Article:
You know your car inside and out. Like the back of your hand. Like your favorite pair of pants. That "E" on your fuel gauge? You've still got miles to go before you run out of gas... or do you? It's all fun and games until you actually run out of gas, which can be more than an annoyance. Running out of gas can damage your car.
Today's vehicles have specific parts and pieces that help push fuel to your engine. When there isn’t any fuel left, these components can break down pretty quickly. Here’s what happens under the hood when you run out of gas, and what you can do to help prevent it in the future.
When You Run Out of Gas
The fuel pump could be damaged.
A fuel pump’s name is also its job–it sits in your fuel tank and pumps gas to the engine, so your car moves when you press the gas pedal. And since your fuel pump relies on gas to stay cool and well-lubricated, it can get overworked and even overheat when your gas tank is empty.
To make sure your fuel pump lasts as long as the vehicle manufacturer intended, try to never let your gas tank get below ¼ full.
The fuel injectors may clog.
Airborne debris and impurities in gas can create sediment that collects at the bottom of your gas tank. Your fuel filter is responsible for filtering out all that bad stuff so that it doesn't make its way into the engine. But when your fuel level gets too low, those impurities can get pushed through your fuel lines and clog the fuel injectors, the tiny nozzles that spray gas into your engine.
A damaged fuel pump or fuel injector might not display symptoms right away; however, if your car ran out of gas and now won’t stay running, the problem is likely related to one of these two parts.
After refilling your gas tank, try turning the key to the "On" position (turning on the electronics without cranking the engine) and then back to "Off" a couple of times to prime the fuel pump. Priming the fuel pump will help remove air that may have entered the fuel lines as a result of running out of gas.
If priming the fuel pump doesn't help start the vehicle and keep it running, you may want to invest in a fuel system inspection and cleaning. A qualified technician can clean out clogged fuel injectors and restore power to your engine. If the injectors are left plugged up too long, though, there's a chance you'll have to replace them (which is a bummer, since most modern fuel injectors are designed to operate for about 100,000 miles).
So, now that you have a better understanding of what happens to your car when you run out of gas, find out what happens in the driver’s seat. There are a few changes that you’ll notice immediately.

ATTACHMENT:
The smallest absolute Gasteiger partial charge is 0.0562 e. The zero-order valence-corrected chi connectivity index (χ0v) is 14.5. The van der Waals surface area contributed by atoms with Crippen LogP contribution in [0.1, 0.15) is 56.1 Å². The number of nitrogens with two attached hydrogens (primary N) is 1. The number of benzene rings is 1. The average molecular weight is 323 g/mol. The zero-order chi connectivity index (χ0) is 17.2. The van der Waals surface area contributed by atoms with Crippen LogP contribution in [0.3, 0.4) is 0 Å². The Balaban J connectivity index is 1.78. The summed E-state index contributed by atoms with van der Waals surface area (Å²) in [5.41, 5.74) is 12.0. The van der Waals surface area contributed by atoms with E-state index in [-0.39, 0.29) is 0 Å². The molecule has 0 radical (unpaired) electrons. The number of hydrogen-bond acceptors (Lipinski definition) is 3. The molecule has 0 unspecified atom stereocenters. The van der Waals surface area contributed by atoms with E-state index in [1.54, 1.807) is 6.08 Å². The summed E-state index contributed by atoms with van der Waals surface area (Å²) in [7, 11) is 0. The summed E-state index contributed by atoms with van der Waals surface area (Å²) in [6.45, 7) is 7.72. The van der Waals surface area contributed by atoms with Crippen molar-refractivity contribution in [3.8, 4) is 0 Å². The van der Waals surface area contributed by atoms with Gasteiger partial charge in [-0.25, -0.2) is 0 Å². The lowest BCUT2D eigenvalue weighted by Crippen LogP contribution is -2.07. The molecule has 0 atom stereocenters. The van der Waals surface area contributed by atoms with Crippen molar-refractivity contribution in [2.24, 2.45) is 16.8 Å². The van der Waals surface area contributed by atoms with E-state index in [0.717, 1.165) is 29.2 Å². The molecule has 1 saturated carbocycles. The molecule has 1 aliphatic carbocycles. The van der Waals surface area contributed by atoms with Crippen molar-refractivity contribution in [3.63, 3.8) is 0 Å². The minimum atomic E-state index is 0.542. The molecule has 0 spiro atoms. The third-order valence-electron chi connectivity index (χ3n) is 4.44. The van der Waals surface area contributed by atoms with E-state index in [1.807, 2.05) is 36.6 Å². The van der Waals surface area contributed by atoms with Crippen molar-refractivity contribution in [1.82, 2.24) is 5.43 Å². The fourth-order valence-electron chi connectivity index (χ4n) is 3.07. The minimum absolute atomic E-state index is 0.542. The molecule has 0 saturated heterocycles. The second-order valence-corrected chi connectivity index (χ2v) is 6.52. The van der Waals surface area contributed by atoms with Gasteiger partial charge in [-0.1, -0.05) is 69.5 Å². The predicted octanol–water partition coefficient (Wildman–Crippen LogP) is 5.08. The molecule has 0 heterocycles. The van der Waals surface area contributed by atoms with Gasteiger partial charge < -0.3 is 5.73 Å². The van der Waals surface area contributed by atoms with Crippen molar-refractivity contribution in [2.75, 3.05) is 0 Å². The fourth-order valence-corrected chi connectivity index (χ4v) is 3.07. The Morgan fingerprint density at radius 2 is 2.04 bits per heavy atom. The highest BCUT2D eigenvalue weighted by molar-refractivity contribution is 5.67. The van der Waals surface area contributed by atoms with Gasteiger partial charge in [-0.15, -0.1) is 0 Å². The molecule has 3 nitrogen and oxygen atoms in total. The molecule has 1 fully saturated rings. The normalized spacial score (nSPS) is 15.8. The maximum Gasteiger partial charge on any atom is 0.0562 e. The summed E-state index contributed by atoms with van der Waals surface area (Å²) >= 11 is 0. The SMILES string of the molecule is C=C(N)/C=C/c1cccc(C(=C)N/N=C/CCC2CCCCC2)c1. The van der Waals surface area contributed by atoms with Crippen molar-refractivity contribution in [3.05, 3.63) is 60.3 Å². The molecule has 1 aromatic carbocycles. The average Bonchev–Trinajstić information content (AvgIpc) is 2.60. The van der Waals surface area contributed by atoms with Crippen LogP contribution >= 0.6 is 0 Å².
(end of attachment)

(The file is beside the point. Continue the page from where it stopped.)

Your vehicle will stall.
When you completely run out of gas, your car shuts down as if you took the key out of the ignition while driving. That shutdown poses a serious risk for many reasons. Not only can it cause you to become distracted, but a change this sudden can cause mental panic and dangerous driving. And let’s face it, you probably don’t have a safe exit plan to get off the road in case your car suddenly dies.
Braking and steering will feel harder.
Your brakes won't necessarily stop working when you run out of gas, but the brake pedal will feel much heavier and harder to push down. Your brakes are power assisted and use hydraulics to transfer power from the brake pedal to the brake pads. But when your engine shuts off, this feature shuts off, too. Without a little hydraulic help, it's going to take a lot more leg power to stop your car.
Something similar happens to your steering wheel. It will still function if your engine dies, but your power steering won’t work, so you'll probably need to use two hands and plenty of elbow grease to crank that wheel. If you’ve ever tried to turn your steering wheel while your car is off, then you know how difficult this can be.
What to Do When You Run Out of Gas
When you run out of gas, the first and most important thing to remember is to stay calm. Find a safe place to pull over where there’s no risk of getting hit. If possible, exit the highway and find a parking lot or other open area free of traffic.
Avoid the left side of the road, which exposes you to the fast-moving traffic in the passing lane. Instead, pull onto the aptly-named “breakdown lane” on the right. Look for wider shoulders and straightaways.
Turn on your hazard lights.
Your hazard lights were made for this is the type of situation! Turn on your hazard lights when your car becomes a temporary hazard and you’re waiting for assistance. The lights help warn other drivers of your presence, especially if you are not able to move your car out of traffic.
Call for help!
If you have roadside assistance through your insurance company or vehicle manufacturer, now is an excellent time to utilize their services. If you don’t, consider calling Firestone Complete Auto Care Roadside Assistance at 877-799-8779, or a friend or family member to bring you fuel. Fluid delivery and towing service are available 24/7 through Firestone Roadside Assistance.
If it's safe to do so, you can also walk to the nearest gas station. Most gas stations stock emergency fuel cans if you don't have one in your trunk. A one-gallon gas can should hold enough fuel to get your car to the next station to fill up.
How to Avoid Running Out of Gas
The easiest way to avoid running out of gas is to keep gas in your car! But life happens, and sometimes you let your tank get a little too low. One best practice is to know your route. Whether you’re driving to work or out of town on a long road trip, make sure you know where the gas stations are along the drive. And remember our rule-of-thumb for saving your fuel pump: don’t let your gas tank get below ¼ full.
If your car has run out of gas, (especially more than once), stop by your nearest Firestone Complete Auto Care for a Complete Vehicle Inspection. We'll let you know if any damages occurred that need repair.